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Dr. Naida Loskutoff’s impact reached far beyond the walls of the Henry Doorly Zoo & Aquarium.
The director of reproductive sciences at the zoo created a patented process for in-vitro fertilization that removes disease pathogens. The process was designed to help breed endangered species safely, but her work is also starting to affect humans by lessening the spread of diseases like HIV and hepatitis.
Loskutoff, 59, died last month from complications of an abdominal condition. She was found in her Bellevue home on May 26.
“Naida was really good to work with, easy to work with, and we will for sure miss her,” said Dr. Lee Simmons, the zoo’s longtime director, who hired Loskutoff in 1992. “It leaves a hole in the scientific world.”
Loskutoff’s research was aimed at preventing the spread of hoof-and-mouth and other diseases. Her process filters pathogens out of semen samples, which are then frozen and shipped for breeding. This means that capturing, quarantining and shipping live animals are no longer required for breeding.
The process wound up applying just as well to human semen, with a near 100 percent success rate at eliminating diseases like HIV and hepatitis B and C when using in-vitro fertilization. And her results showed fertility isn’t damaged along the way.
Loskutoff’s process recently became available as the commercial product ProInsert by Nidacon, and she had just received her first royalty check. The World Health Organization recommends her process for all human fertility clinics.
“This very well may end up having huge benefits for humans,” Simmons said.
Loskutoff was born May 21, 1956, in San Francisco to parents Mikhail and Maria. At about 8 years old, she and her family moved to the Los Angeles area. Around that time, she found her calling. “This is what she wanted to do as a child, go into helping animals,” said Vera Johnson, her sister. “She actually did that. A lot of us start off doing things and change along the way. She did what she set out to do and then some.” Loskutoff earned her bachelor’s degree from California State Polytechnic University, Pomona, and her master’s and doctorate from Texas A&M University, finishing in 1989.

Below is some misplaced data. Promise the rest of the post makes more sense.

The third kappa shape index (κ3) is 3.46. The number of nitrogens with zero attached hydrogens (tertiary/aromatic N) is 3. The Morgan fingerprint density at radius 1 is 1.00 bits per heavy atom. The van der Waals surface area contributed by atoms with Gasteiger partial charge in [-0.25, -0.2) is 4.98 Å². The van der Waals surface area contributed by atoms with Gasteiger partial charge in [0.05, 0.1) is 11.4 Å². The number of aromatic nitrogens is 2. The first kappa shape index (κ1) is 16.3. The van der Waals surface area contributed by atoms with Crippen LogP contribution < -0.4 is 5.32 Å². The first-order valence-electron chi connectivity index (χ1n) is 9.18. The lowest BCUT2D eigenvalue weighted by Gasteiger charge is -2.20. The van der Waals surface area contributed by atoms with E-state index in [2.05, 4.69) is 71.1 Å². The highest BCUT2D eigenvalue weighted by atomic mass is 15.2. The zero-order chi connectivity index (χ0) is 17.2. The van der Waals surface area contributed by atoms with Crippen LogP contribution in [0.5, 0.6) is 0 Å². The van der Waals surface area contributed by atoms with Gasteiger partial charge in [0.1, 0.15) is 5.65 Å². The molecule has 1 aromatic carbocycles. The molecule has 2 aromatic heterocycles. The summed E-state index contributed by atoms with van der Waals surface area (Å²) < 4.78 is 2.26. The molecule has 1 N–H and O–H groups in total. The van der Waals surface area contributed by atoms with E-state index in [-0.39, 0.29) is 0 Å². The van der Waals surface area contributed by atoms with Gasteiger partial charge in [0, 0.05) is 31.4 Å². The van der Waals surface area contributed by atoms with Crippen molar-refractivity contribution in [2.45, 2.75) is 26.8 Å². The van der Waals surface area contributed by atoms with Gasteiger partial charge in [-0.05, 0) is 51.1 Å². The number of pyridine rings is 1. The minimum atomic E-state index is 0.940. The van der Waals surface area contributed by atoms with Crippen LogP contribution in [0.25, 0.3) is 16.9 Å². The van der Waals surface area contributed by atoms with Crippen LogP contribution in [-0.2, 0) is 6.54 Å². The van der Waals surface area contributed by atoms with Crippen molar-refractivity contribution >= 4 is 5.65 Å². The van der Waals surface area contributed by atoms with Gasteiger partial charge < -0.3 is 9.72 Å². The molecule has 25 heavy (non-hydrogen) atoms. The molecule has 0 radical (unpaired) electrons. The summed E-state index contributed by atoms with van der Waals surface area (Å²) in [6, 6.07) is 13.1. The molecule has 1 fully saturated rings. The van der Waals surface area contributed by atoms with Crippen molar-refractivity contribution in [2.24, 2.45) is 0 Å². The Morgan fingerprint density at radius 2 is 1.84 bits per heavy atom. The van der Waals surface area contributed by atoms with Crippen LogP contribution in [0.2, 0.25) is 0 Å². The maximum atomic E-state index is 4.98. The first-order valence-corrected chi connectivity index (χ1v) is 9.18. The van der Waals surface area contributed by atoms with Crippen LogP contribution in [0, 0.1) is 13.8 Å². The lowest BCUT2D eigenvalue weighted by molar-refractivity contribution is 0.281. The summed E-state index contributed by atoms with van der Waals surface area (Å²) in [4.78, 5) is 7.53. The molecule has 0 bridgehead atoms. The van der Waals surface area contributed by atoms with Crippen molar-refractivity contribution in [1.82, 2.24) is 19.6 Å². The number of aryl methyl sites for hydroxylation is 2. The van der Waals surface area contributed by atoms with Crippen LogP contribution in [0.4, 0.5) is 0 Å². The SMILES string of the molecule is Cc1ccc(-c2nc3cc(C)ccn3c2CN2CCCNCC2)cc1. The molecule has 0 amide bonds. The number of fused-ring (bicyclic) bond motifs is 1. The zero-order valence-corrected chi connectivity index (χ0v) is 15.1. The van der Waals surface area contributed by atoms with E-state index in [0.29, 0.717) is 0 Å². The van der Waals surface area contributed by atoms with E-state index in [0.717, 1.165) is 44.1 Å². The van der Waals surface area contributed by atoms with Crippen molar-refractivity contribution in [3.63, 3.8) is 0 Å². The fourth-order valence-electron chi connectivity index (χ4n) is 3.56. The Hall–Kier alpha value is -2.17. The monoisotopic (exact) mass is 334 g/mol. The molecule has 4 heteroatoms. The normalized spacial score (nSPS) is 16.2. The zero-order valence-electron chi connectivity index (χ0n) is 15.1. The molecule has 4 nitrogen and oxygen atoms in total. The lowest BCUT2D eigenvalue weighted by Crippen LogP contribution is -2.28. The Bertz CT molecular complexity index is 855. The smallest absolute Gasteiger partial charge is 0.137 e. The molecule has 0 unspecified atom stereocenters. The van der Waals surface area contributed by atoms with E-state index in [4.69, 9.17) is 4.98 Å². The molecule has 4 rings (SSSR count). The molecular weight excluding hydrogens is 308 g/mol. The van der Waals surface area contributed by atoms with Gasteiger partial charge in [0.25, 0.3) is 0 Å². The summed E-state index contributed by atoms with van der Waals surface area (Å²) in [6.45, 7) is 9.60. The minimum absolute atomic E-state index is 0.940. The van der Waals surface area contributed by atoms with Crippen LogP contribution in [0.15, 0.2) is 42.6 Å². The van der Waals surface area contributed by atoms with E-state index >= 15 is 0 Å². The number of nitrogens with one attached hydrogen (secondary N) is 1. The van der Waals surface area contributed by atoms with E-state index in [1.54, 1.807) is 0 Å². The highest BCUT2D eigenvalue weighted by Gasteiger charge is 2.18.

She got her first zoo experience interning at the San Diego Zoo’s Wild Animal Park, where she worked with okapi, a central African animal closely related to the giraffe but with zebra-striped legs. She had a lifelong love of the animal, so much so that the license plates on her Jeep Liberty read “OKAPI,” and two small stuffed okapis sat in her rear window.
“We kind of joked in the lab that it was her spirit animal,” said Jonathan Aaltonen, who worked and traveled with Loskutoff over the past eight years as the supervisor of reproductive sciences.
Over the course of her 23 years at the Omaha zoo, Loskutoff established three South African reproductive laboratories, created the zoo’s reproductive cryobank and worked with other scientists to produce the world’s first test-tube gorilla, which lives at the Omaha zoo.
Loskutoff served as the president of the International Embryo Transfer Society and founded the Companion Animal Non-Domestic and Endangered Species subcommittee. She served as the Association of Zoos and Aquariums’ species survival plan coordinator for okapi, gorilla and gaur and also worked extensively with cheetahs, tigers, elephants and camels.
Outside of work, she had an affinity for nature and travel and collected items such as maps and masks while on African expeditions. She donated to charities including the Nebraska Humane Society and the Wounded Warrior Project, loved watching “Judge Judy” and in recent years began making jewelry from African gems for her family.
She was preceded in death by her father. She is survived by mother Maria Donaldson, sisters Vera Johnson and Luba Mitchell, one niece and three nephews.
Loskutoff’s ashes will be scattered at a large tree in Northern California at her request. Private services will be held for family in California at a later date and at the zoo on June 26.
In lieu of flowers, the family has asked that donations be made to the Omaha Zoo Foundation or the Center for Conservation and Research Endowment Fund at the zoo.
At this past year’s Annual Conference, Vickie Clyde shared some special news during a business lunch.
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